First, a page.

"Evidence of ‘some care’ will not disprove gross negligence as a matter of law," but "intent to harm is not required to prove a defendant acted with willful and wanton negligence." Id. at 784. Instead, "[c]ourts must look for ‘evidence of the defendant's subjective mental state rather than the defendant's exercise of care,’ " Id. (quoting Transp. Ins. Co. v. Moriel, 879 S.W.2d 10, 20 (Tex.1994) ), to determine if "the defendant was subjectively aware of the risk involved and chose to proceed in conscious indifference of the rights, welfare, and safety of others," Id. (citing Hogue, 271 S.W.3d at 248 ).
Miller argues that Mullen's administration of the aspirin after the normal EKG presented an extreme risk of serious injury to T.J. She further argues that Mullen's testimony established that he was aware of the risk because he believed that T.J. could be experiencing a hematoma, knew that paralysis could result, and knew that aspirin was an antiplatelet medication, which could prevent the natural clotting mechanism of T.J.'s blood.
Mullen argues that, while he was aware of the risk and chose to proceed, there was no evidence that the administration of the aspirin was due to his conscious indifference to T.J.'s welfare or safety. We agree.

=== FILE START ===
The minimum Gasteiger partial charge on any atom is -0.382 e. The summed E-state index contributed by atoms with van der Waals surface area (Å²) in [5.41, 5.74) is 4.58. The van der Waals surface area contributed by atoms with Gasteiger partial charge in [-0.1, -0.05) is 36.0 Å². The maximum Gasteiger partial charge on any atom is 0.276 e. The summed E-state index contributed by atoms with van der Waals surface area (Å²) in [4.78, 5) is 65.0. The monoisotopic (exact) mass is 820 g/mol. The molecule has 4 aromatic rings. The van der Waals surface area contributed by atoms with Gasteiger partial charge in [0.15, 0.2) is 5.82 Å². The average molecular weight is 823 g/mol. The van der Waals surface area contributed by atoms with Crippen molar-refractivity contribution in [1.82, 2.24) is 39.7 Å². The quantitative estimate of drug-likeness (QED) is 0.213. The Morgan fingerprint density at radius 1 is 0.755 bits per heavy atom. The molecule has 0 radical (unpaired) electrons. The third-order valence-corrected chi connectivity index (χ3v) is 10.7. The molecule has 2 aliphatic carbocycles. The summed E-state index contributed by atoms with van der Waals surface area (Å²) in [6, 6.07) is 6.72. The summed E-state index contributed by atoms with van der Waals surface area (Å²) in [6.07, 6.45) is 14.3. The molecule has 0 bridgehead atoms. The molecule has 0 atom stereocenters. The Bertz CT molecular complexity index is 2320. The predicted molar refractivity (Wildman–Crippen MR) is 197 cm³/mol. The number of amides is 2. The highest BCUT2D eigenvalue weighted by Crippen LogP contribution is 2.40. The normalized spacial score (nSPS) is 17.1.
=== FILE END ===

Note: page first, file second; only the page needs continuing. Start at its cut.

Mullen believed that T.J. was suffering from a heart attack, and Vascik agreed that Mullen's opinion was reasonable. While Vascik faulted Mullen for administering the aspirin after the EKG results, he also stated that a normal EKG does not rule out heart attack, but only establishes that the patient is not currently suffering a heart attack. Although Vascik's testimony presented a fact question on the objective component of willful and wanton negligence, Mullen's testimony spoke directly to his subjective mental state at the time that the aspirin was administered.
Once you have a normal EKG, ... [t]here are times where you won't see ST elevation, you pretty much have ruled out a lot of people as having heart attacks, so then you should hold off on the aspirin and look at and develop your other differential diagnosis.... Knowing that the EKG was normal in a patient you are concerned with a heart attack doesn't absolutely clear that he had a heart attack, but it gives you enough freedom to wait and work on your second diagnosis.
Because Mullen was awaiting other results that would indicate whether T.J. had recently suffered a heart attack, he decided to administer the aspirin which was a part of the standard heart attack prevention protocol. Thus, Mullen's testimony establishes that he gave T.J. aspirin in spite of the risk of doing so in light of the differential diagnosis because T.J. was "clutching his chest and stating he had chest pain and neck pain. He was sweaty and diaphoretic. His skin was clammy and pale. These are all symptoms of potential heart attack." In speaking to the subjective component, Vascik testified that there was no evidence to suggest that Mullen was indifferent to T.J.'s risk of paralysis.